Embark on an adventure-filled quest for an unlikely hero! According to legend, only someone with honor, decency and inner strength can claim the throne of England - by pulling out the enchanted sword that lies locked in a massive stone. Many brave knights have tried, so it seems impossible that a young apprentice known as Wart could succeed. But with the guidance of the wizard Merlin, help from some hilarious friends and true strength of character, Wart just might become England's greatest king.
Title: The Sword in the Stone
Release: December 25, 1963
MPAA Rating: G
Writer: T. H.White (novel) & Bill Peet
Director: Wolfgang Reitherman
Music By: The Sherman Brothers (Robert and Richard Sherman) & George Bruns
Produced By: Walt Disney
Distributed By: Buena Vista Pictures
Run Time: 79 minutes
45 years ago, the Walt Disney Company released their 18th animated feature The Sword in the Stone. Based on the first book in T. H. White’s Arthurian The Once and Future King series, the 1939 book (and its other subsequent novels) had become very well loved by the time the film had been made. As with all of Disney English adaptations, the studio was taking a gamble, (Alice in Wonderland and a few others didn’t do so well during their first release) but at the time, it paid off. Not only was it one of the highest grossing films of that year but it also was nominated for an Academy Award (Best Score).
Despite the fact that this was the last animated film made before Walt Disney’s death, this funny little film eventually became just a tiny blip on the radar. It isn’t considered anywhere near the caliber of the animation preceding it (101 Dalmatians in 1961) and following it (Jungle Book in 1967). Regardless of this, I’ve always enjoyed The Sword in the Stone but it isn’t (and never will be) one of my favorite Disney films. Obviously, I’m not alone in this opinion since when the anniversary addition was released there was only one disc and hardly any bonus features so I didn’t buy it when it came out. What do I want with a bunch of games for kids?! I buy the special additions for the documentaries about making the films, deleted scenes/ songs, interviews with the voice actors and the animators, artwork of the film, and of course because the sound and the picture are beautifully restored. Still I wanted to see the new DVD anyway and I’m glad I did… I had forgotten just how amusing this is!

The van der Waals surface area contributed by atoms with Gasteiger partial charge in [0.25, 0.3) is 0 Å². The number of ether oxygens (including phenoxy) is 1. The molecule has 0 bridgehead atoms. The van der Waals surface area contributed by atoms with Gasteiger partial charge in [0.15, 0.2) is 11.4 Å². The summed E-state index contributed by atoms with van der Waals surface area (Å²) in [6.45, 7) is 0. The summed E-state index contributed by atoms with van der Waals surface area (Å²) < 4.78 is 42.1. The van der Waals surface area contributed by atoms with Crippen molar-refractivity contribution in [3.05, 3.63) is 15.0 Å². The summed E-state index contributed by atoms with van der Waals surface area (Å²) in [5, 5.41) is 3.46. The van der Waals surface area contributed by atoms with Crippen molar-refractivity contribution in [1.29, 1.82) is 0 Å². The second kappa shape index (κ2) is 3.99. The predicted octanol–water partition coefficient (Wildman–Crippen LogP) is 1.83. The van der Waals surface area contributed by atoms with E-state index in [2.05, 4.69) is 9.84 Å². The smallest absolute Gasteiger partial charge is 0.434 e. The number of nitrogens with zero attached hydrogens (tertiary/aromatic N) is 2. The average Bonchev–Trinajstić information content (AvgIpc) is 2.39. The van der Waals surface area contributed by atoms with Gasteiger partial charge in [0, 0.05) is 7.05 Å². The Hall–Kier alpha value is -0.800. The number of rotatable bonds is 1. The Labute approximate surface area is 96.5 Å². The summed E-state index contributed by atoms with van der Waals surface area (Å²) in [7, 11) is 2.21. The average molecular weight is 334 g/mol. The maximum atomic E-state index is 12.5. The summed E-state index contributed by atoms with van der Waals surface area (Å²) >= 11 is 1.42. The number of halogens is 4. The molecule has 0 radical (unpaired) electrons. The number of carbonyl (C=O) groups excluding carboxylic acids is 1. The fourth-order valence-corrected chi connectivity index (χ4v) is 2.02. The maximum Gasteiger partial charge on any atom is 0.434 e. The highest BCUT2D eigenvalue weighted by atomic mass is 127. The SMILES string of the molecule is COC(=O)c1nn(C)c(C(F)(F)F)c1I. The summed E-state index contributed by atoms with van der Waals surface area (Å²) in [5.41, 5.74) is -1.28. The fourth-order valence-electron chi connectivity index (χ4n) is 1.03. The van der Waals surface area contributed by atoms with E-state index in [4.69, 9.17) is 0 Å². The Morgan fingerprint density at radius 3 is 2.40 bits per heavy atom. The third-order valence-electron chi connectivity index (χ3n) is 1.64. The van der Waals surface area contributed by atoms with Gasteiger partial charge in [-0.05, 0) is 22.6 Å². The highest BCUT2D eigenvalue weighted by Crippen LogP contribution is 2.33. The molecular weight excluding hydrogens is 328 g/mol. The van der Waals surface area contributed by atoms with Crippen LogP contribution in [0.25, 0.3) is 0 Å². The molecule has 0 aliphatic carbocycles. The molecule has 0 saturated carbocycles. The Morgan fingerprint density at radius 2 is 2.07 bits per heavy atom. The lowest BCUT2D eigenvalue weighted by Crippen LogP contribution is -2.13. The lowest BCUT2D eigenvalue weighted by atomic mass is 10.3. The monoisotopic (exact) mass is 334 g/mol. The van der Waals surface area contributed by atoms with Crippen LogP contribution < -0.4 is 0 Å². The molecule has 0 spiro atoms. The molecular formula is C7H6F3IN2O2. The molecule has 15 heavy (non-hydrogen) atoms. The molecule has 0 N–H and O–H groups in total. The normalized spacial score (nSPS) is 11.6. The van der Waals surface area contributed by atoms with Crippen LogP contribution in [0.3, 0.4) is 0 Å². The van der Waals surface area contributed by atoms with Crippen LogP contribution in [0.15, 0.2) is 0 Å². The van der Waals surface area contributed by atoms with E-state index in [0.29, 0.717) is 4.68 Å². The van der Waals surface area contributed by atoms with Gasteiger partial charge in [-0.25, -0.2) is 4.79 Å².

I thought the restoration was beautiful in both picture and sound, everything is so much crisper, especially the sound! I noticed that a lot of the voice actors in the movie have repeatedly done voice work for other Disney animated films: Narrator/ Sir Ector is the voice of Bagheera in Jungle Book & the Narrator for Winnie the Pooh and the Blustery Day, Archimedes (the owl) is voiced by Junius Matthews who is probably most famous for being the voice of Rabbit in the Winnie the Pooh movies, and even Thurl Ravenscroft makes a tiny voice cameo (Tony the Tiger, "You’re a Mean One Mr. Grinch" singer), and tons of small Disney (movies and parks) parts- which is why he became a Disney Legend in 1995). It was wonderful to hear the Sherman Brothers’ songs (this was their first composition of songs for an animated movie) again too. They’ve been my favorite composers for as long as I can remember.
There are several times throughout the movie that I couldn’t help but laugh at the befuddled Merlin (whose nose was inspired by Walt Disney’s). No matter how clumsy the film was at times, you can’t deny that it was written well and the gags were great. If I had one bad thing to say about the story, it would be that none of the women (of which there are very few) are portrayed in a nice light. They’re either annoying or downright mean and ugly but since I haven’t read the book that this movie was based on (yet), I’m not sure if that was the author’s doing or not. Woolie Reitherman, one of the original Nine Old Men, did a great job of directing this too. No matter how zany the film can get, he kept it moving along fluidly. A great animator and a great director he and the rest of the Old Men will be missed.
Links: Imdb.com, Wikipedia, Sword in the Stone Backgrounds (and Landscapes), Walt Disney does Magic (video), Original Storyboards and Artwork (Michael Sporn)